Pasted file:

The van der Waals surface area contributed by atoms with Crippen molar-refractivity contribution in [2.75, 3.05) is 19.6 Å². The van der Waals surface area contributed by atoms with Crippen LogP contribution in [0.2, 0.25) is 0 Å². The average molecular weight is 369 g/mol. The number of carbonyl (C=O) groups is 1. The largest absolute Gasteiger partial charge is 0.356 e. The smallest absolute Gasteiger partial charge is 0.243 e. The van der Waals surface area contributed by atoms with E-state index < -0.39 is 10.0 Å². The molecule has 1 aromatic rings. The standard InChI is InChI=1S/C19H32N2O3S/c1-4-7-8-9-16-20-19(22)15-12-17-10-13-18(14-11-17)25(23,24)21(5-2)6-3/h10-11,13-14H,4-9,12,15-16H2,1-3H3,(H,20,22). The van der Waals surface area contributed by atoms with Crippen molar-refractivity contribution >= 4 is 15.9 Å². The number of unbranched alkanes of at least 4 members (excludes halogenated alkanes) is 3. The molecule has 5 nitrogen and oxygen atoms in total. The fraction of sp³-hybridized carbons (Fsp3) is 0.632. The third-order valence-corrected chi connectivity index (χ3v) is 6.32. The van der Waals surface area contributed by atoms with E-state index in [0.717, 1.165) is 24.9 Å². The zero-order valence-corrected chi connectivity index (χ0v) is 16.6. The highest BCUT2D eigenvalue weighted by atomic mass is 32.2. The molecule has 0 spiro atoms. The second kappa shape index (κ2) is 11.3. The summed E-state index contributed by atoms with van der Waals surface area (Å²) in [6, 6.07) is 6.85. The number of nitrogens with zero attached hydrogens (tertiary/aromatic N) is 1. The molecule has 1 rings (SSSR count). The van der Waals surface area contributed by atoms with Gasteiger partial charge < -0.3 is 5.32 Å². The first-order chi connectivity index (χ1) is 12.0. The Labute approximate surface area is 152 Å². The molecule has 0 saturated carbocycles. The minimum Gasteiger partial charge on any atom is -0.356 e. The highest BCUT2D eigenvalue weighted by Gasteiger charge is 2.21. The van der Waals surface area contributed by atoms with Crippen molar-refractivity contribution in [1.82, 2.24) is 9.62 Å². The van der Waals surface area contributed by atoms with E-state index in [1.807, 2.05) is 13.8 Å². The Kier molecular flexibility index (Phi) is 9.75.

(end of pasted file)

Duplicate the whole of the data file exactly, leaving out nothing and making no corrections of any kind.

The van der Waals surface area contributed by atoms with Crippen molar-refractivity contribution in [2.75, 3.05) is 19.6 Å². The van der Waals surface area contributed by atoms with Crippen LogP contribution in [0.2, 0.25) is 0 Å². The average molecular weight is 369 g/mol. The number of carbonyl (C=O) groups is 1. The largest absolute Gasteiger partial charge is 0.356 e. The smallest absolute Gasteiger partial charge is 0.243 e. The van der Waals surface area contributed by atoms with E-state index < -0.39 is 10.0 Å². The molecule has 1 aromatic rings. The standard InChI is InChI=1S/C19H32N2O3S/c1-4-7-8-9-16-20-19(22)15-12-17-10-13-18(14-11-17)25(23,24)21(5-2)6-3/h10-11,13-14H,4-9,12,15-16H2,1-3H3,(H,20,22). The van der Waals surface area contributed by atoms with Crippen molar-refractivity contribution >= 4 is 15.9 Å². The number of unbranched alkanes of at least 4 members (excludes halogenated alkanes) is 3. The molecule has 5 nitrogen and oxygen atoms in total. The fraction of sp³-hybridized carbons (Fsp3) is 0.632. The third-order valence-corrected chi connectivity index (χ3v) is 6.32. The van der Waals surface area contributed by atoms with E-state index in [0.717, 1.165) is 24.9 Å². The zero-order valence-corrected chi connectivity index (χ0v) is 16.6. The highest BCUT2D eigenvalue weighted by atomic mass is 32.2. The molecule has 0 spiro atoms. The second kappa shape index (κ2) is 11.3. The summed E-state index contributed by atoms with van der Waals surface area (Å²) in [6, 6.07) is 6.85. The number of nitrogens with zero attached hydrogens (tertiary/aromatic N) is 1. The molecule has 1 rings (SSSR count). The van der Waals surface area contributed by atoms with Gasteiger partial charge < -0.3 is 5.32 Å². The first-order chi connectivity index (χ1) is 12.0. The Labute approximate surface area is 152 Å². The molecule has 0 saturated carbocycles. The minimum Gasteiger partial charge on any atom is -0.356 e. The highest BCUT2D eigenvalue weighted by Gasteiger charge is 2.21. The van der Waals surface area contributed by atoms with Crippen molar-refractivity contribution in [1.82, 2.24) is 9.62 Å². The van der Waals surface area contributed by atoms with E-state index in [1.807, 2.05) is 13.8 Å². The Kier molecular flexibility index (Phi) is 9.75.